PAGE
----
The chapter identifies an artistic tendency that emerged in the 1960s that I
call, following art critic Iurii Gerchuk, ‘neodecorativism’ — a set of
artistic strategies to redefine the meaning of decoration and
reconceptualise applied art as decorative. Comparing works of applied art
from the early and the late 1960s, the chapter reveals the techniques that
the artists used to criticise the state-sponsored campaign to improve
consumer culture. Far from being a tool of the Party and the government,
Soviet decorative art in the late 1960s became a forum for commentary on the
fundamental challenges of Soviet modernity and explored the language of
postmodernism. It raised such questions as the place of individuality in the
world of uniform mass production and consumption, the fate of traditional
crafts in the industrial age, the role of diverse folk motifs in Soviet
cultural internationalism and the meaning of sincerity and spirituality in a
socialist society guided by Party dogmas. Working within the framework of
Soviet institutions and policy guidelines, decorative artists and critics of
the 1960s advocated the personal freedom of artists and of ordinary people
without, however, explicitly resorting to the language of human rights and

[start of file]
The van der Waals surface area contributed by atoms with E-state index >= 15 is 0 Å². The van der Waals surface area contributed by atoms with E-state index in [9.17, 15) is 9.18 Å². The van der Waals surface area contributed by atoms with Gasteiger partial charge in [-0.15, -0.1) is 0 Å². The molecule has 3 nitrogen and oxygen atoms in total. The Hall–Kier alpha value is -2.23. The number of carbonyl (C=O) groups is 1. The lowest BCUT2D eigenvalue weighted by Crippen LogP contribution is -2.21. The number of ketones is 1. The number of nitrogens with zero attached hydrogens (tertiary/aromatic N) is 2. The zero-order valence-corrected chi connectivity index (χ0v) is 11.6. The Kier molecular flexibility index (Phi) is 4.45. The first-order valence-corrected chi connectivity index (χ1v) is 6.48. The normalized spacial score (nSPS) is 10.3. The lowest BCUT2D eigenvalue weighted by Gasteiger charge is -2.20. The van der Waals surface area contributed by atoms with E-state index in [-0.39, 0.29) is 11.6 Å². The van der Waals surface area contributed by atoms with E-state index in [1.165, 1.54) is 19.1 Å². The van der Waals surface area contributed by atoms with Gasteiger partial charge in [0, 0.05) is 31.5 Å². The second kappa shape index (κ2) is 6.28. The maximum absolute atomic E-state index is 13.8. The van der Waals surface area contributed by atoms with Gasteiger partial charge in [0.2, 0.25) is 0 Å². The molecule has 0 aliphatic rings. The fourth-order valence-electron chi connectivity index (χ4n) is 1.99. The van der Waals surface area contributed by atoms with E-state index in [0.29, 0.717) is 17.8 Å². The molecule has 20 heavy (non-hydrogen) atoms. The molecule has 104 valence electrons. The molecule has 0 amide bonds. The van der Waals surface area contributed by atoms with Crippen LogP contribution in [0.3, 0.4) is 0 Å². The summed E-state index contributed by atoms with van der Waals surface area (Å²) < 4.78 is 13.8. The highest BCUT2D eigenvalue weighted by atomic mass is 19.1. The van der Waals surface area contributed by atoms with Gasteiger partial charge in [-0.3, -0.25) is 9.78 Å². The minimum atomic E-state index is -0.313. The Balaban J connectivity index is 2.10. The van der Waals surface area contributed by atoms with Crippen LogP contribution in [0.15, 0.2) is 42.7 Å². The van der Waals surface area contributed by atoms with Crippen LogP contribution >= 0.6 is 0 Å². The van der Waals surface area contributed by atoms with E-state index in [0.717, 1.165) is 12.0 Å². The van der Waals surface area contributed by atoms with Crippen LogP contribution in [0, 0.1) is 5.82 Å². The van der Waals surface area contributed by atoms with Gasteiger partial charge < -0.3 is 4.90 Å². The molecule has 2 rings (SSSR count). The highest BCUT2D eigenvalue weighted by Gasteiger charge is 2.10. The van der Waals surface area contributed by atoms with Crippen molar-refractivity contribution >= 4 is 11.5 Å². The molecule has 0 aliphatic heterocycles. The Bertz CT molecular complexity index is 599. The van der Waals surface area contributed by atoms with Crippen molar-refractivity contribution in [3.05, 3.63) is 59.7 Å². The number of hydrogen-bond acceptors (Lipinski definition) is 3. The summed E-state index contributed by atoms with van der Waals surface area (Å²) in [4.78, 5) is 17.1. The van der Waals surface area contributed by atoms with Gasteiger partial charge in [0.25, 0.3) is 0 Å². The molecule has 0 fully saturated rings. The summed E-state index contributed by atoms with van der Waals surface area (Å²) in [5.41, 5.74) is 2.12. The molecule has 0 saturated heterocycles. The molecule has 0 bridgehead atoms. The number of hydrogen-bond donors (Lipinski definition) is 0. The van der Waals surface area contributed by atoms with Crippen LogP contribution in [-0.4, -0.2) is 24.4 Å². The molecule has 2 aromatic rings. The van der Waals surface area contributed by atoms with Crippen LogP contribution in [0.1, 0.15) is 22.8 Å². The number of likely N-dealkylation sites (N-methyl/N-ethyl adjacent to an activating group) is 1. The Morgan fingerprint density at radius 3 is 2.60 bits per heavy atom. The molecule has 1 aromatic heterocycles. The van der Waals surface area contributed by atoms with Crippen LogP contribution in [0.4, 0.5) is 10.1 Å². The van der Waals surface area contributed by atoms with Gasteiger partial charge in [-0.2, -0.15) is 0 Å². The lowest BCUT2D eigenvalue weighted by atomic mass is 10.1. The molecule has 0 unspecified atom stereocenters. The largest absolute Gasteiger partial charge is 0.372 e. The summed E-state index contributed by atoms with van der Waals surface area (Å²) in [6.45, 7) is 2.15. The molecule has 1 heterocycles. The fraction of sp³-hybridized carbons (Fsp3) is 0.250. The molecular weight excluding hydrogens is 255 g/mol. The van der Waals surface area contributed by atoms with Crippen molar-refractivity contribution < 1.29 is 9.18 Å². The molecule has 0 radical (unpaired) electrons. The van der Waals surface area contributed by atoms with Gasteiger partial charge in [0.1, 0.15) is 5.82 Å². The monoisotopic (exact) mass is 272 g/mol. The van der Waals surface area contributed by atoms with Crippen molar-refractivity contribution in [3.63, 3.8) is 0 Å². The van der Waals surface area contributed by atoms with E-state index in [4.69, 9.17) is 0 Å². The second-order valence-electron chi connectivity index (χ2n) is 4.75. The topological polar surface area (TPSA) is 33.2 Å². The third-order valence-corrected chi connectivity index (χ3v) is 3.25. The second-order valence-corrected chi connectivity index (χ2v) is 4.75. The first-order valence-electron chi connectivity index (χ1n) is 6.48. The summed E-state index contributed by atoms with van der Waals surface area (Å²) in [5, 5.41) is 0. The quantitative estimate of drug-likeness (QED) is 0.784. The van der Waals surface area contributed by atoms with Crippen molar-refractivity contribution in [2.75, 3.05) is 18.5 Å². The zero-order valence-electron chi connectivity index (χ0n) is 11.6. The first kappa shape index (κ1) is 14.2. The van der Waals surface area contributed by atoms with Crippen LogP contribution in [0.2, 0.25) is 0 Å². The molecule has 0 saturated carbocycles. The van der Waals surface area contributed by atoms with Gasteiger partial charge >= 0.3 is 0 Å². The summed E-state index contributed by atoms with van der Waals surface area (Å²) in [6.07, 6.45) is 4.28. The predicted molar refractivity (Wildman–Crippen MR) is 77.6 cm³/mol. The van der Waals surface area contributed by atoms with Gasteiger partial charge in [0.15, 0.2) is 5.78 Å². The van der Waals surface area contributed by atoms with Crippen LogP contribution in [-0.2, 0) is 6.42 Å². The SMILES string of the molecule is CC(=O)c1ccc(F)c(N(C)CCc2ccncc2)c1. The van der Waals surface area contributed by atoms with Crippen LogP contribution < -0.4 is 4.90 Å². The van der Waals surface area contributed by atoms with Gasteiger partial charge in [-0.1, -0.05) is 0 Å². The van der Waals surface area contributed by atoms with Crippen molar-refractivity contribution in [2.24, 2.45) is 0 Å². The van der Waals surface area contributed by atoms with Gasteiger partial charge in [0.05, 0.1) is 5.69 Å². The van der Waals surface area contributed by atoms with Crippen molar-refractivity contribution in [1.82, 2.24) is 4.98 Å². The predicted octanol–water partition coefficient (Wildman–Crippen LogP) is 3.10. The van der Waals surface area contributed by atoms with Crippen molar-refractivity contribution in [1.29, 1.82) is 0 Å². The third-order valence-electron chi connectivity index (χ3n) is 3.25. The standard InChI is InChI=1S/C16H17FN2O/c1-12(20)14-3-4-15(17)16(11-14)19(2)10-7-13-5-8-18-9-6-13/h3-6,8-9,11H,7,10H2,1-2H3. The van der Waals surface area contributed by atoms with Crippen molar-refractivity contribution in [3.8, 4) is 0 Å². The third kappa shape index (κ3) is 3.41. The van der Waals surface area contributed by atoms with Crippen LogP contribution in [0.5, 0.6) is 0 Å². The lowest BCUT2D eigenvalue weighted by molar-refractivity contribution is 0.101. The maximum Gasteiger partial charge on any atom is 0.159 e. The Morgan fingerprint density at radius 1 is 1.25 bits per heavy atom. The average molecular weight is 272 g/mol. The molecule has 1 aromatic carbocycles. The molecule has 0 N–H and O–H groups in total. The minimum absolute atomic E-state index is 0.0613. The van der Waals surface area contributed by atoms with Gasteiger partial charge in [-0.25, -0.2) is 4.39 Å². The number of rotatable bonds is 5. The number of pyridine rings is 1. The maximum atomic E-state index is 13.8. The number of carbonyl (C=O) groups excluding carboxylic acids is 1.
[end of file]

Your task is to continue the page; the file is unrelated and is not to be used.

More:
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In this chapter, the author, through a family history, speaks of how forced exile persists through generations. He narrates the series of events that took place after he left England and moved to United States, including the catastrophic failures of nuclear reactors. The discussion largely focuses on the incidence of cancers caused by exposure to radioactivity in England, and the impact it had on Anglo-American relations. The author also showcases the differences between English and American cultures.
In this chapter, the author discusses the cultural life in Rochester, New York, in the 1920s. The city of the 1920s is often referred to as 'Mr Eastman's town'. Economically, the first three decades of the twentieth century had been described as Rochester's golden age, and the centrality of Eastman-Kodak to the city's prosperity had important cultural consequences. The establishment by George Eastman of the Eastman School of Music and the Eastman Theatre in 1922 was the single most important event marking the 'end of provincialism'. The 'Rochester Renaissance' owed a lot to Eastman's wealth and philanthropy .
In this chapter, the author explains the internment of aliens in Britain during the Second World War. The 'internment of aliens' is a peculiar and rather hysterical measure taken by the British government after Dunkirk. The author describes his father as an alien. He is alien to Britain and to English culture. He came to Britain from Germany in February 1938, was a class C 'enemy alien' (recognised as a genuine refugee, and officially designated a 'friendly' enemy alien). The classifications were made by wartime tribunals set up in Britain in 1939.